Nike – Better in what World?
Nike’s “better world” campaign is the company’s latest corporate citizenship platform with goals for sustainable design, giving back in the community and improving the overall lives of it’s employees by focusing on factors other than bottom line. Unfortunately for Nike, factory workers in Indonesia have no idea what “World” Nike is indeed referring too.
To this day, there are approximately 10,000 workers in the Sukabumi plant comprised mostly of women earning just 50 cents per hour. Wages this low only provide the bare necessities in a frugal indonesian household; food, water, clothes and not much else are afforded on such dismal pay rates. Unfortunately, wages are only the tip of the iceberg when it comes to the recent controversial allegations set against Nike’s Taiwanese managed factory plants.
Employees are routinely slapped and harassed at the drop of a hat; Called derogatory names such as pig, dog or monkey to Indonesia’s Muslim population. More violent admissions from former employees include being fired for taking sick leave, despite the production of a doctor’s note. It was also reported that 6 female employees were forced to go stand out in the blazing sun when they failed to produce their 60 dozen pairs of shoes quota.
All of this comes in a time in which Nike has pushed such programs as “better world” to help curb public opinion of the brand that has reached #25 on “Interbrand’s Best Global Brands” ranking.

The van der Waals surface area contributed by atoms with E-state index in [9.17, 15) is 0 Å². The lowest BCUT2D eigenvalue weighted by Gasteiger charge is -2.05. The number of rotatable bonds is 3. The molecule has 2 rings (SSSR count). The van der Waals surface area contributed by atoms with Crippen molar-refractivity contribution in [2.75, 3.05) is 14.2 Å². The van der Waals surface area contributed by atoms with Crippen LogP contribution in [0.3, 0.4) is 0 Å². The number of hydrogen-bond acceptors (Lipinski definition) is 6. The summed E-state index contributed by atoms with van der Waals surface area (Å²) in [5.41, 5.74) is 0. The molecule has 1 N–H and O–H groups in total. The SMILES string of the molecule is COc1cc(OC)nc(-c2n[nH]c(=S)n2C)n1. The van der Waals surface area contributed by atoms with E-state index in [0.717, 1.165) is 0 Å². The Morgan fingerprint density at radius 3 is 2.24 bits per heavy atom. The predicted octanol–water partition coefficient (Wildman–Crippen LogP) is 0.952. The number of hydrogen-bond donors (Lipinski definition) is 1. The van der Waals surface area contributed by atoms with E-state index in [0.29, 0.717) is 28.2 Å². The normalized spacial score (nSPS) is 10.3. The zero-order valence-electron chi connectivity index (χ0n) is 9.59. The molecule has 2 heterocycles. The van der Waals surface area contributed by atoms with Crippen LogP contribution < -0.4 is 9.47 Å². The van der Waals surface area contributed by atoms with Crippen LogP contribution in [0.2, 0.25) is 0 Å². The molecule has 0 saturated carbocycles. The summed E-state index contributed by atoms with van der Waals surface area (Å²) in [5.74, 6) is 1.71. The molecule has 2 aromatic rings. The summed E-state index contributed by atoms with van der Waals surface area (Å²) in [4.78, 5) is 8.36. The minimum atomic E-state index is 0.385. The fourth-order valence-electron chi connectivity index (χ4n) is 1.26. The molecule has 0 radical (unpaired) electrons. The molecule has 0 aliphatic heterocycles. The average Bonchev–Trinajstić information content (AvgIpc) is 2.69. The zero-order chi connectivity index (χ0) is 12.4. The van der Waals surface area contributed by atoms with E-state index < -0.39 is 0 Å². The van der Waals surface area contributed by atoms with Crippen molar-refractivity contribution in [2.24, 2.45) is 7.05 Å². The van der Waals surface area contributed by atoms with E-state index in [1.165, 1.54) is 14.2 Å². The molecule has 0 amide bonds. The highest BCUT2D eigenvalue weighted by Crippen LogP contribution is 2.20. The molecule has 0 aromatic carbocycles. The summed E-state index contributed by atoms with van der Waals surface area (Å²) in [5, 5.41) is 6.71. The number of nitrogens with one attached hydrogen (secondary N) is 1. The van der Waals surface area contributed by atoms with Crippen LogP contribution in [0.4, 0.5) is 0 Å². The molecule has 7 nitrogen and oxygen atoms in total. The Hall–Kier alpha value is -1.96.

Some of you may recall the news of sweatshops and child labor just ten years ago from this shoe giant. Now, in the light of harsh criticism yet again, is Nike going to bat for it’s employees? Will they risk their bottom lines in a market where everything from factory material handling to worker wages are the lowest in the world?
Not exactly. You see, these are Converse factory plants. Nike acquired the shoe company and all of 168 world-wide factories along with it; of which nearly two-thirds admittedly do not meet Nike’s own standards for contract manufacturers. But Nike is now claiming that due to pre-existng licenses preventing them from inspecting these factories or imposing their working standards, the company cannot influence the Taiwanese managers to become compliant.
This has raised the obvious question – How is it possible that a company with the size and power Nike can be rest powerless amongst their own suppliers?
Does Nike have the market power to influence their supply chain? Only time will tell, but as long as the brand can navigate the stream of public opinion, it is likely they won’t be testing their true strength in these highly profitable developing countries. There has been no further comment on Nike’s corporate site about any plans to address this situation but we can all hope that they may start enacting tougher contract compliance in the new “better world”.